What Determines Quality of Life?

Dealing with Dad's dementia: This week, I talk about how to distinguish quality of care and life.

Today, I have a hard question to ask that has been a battle in my mind for quite some time now; I’m sure other caregivers or loved ones experience this battle sometimes, too. The question: what is enough?

When I was a child, my parents had split schedules. Basically, most days my dad worked nights and my mom worked days so that there was always at least one adult with us children at all times. My dad would pick us up from school and there would be maybe two hours before he had to go to work (and mom came home from her job).

The majority of the school days, those few hours would be spent doing homework and my dad getting ready to leave. Once in awhile, we would play a game. Weekends would be when we would all go out together and such like that. Point is that there was not excitement every single day.

The roles have reversed now. My mom is with papa at night and I am with him on and off during the day, between all my jobs. Sometimes I have longer time periods with him, like six or seven hours. Other times, I have one to three hours with him.

My battle is that when either I do not have a whole lump of time or when he is too tired, what is quality time? How do we know we are helping if papa does not want to do much more than watch TV together?

Is this still considered quality time because at least we are sitting together? His mind seems to get him tired easily so he is asking to do less and less things. What is sufficient? Is it okay not to do something every day?



It is often encouraged for both patients and family members/caregivers to join a support group. There are support groups offered nearby in Mountain View, San Jose, or even telephone support groups. For support in your area, check out http://www.alz.org/norcal/in_my_community_support.asp

Bob M July 25, 2012 at 03:44 PM
Nicole, As people age they become less active and I think that trying to keep them active all the time puts undue pressure on them. In my opinion, the simple act of your being around with them (reading, talking to them, doing things around the house) does not go unnoticed or appreciated. Let their reactions tell you what they want and allow them to slow down with age, and as the disease progresses (because it will). We have noticed an increase in my mother-in-law's "sundowning" (increase in her memory problems, paranoria and fears) and so we try to get the active parts of her day in earlier when she feels more like being active. It is OK to let them be less active.
Anne Ernst July 25, 2012 at 07:07 PM
Bob M has a good point. Even my healthy 83-year-old mother has slowed down.
Frank Geefay July 25, 2012 at 08:58 PM
As an aging senior I have noticed that I can no longer be as physically active as before. It takes more effort for me to go out and do the things I used to love doing. I am starting to forget with greater regularity why I got up to do something. I try to keep my mind from its downward trend by writing articles like this. But even this is slowly becoming more laborious at time. I try not to watch TV so much but it seems to be gradually drawing me more into its hypnotic embrace. I have plenty of time to reflecting upon what quality of life means for me. It’s doing and thinking about things that bring pleasure and have value to me. I cannot be forced by others to improve my quality of life because it is an internal thing, something that has personal value to me. I might be convinced by others to improve my quality of life but as I age I find myself less excepting of encouragement from others. Quality of life is something I must want, not something others feel they must give to me. It is all about my needs, not the needs of others. But when I reach that age when I can no longer find pleasure or value in life, I hope to die quickly and peacefully and hope that my loved ones would respect me enough to let me go. But for the present, in spite of an aging body and a less than stellar mind, I still find pleasure in living and challenging myself, even if it is not to the degree of prior years.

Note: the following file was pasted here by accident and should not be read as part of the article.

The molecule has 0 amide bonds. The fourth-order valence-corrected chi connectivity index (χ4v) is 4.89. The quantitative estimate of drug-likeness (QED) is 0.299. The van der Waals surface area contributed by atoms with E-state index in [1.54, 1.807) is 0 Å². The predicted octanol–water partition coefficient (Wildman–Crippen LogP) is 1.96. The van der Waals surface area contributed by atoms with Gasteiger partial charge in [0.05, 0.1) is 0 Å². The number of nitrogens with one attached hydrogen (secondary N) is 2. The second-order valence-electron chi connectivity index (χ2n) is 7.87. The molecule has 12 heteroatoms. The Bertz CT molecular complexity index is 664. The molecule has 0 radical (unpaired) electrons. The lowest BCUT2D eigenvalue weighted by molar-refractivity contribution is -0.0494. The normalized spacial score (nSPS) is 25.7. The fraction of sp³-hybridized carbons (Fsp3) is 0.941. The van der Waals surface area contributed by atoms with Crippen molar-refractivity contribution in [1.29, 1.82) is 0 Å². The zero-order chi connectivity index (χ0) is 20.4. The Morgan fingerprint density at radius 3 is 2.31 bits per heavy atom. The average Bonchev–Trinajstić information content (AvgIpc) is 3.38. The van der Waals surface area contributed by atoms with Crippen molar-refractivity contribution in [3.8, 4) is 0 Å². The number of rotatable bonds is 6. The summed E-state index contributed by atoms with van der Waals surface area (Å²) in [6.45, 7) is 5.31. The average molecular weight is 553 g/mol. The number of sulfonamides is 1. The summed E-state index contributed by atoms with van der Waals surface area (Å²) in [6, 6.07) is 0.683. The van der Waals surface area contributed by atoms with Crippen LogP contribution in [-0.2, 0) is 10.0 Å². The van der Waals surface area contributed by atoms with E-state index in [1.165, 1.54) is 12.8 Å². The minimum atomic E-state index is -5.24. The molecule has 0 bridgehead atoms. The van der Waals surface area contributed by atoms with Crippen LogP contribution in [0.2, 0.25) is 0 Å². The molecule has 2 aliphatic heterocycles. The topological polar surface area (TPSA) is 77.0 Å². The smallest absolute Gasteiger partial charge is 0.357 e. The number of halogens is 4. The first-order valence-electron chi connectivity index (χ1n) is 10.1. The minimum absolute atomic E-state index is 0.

Nicole Baldocchi July 25, 2012 at 10:41 PM
@Bob, Thank you for the advice and encouragement. I think you are right in there sometimes just being there is supportive. @Frank, Thank you for the thoughts. I agree that nobody can be forced to do what others think they should. Probably no matter the condition of the person, they still subconsciously know what is right for them. Thank you both for reading! @Anne, As usual, thanks for the support.


More »
Got a question? Something on your mind? Talk to your community, directly.
Note Article
Just a short thought to get the word out quickly about anything in your neighborhood.
Share something with your neighbors.What's on your mind?What's on your mind?Make an announcement, speak your mind, or sell somethingPost something
See more »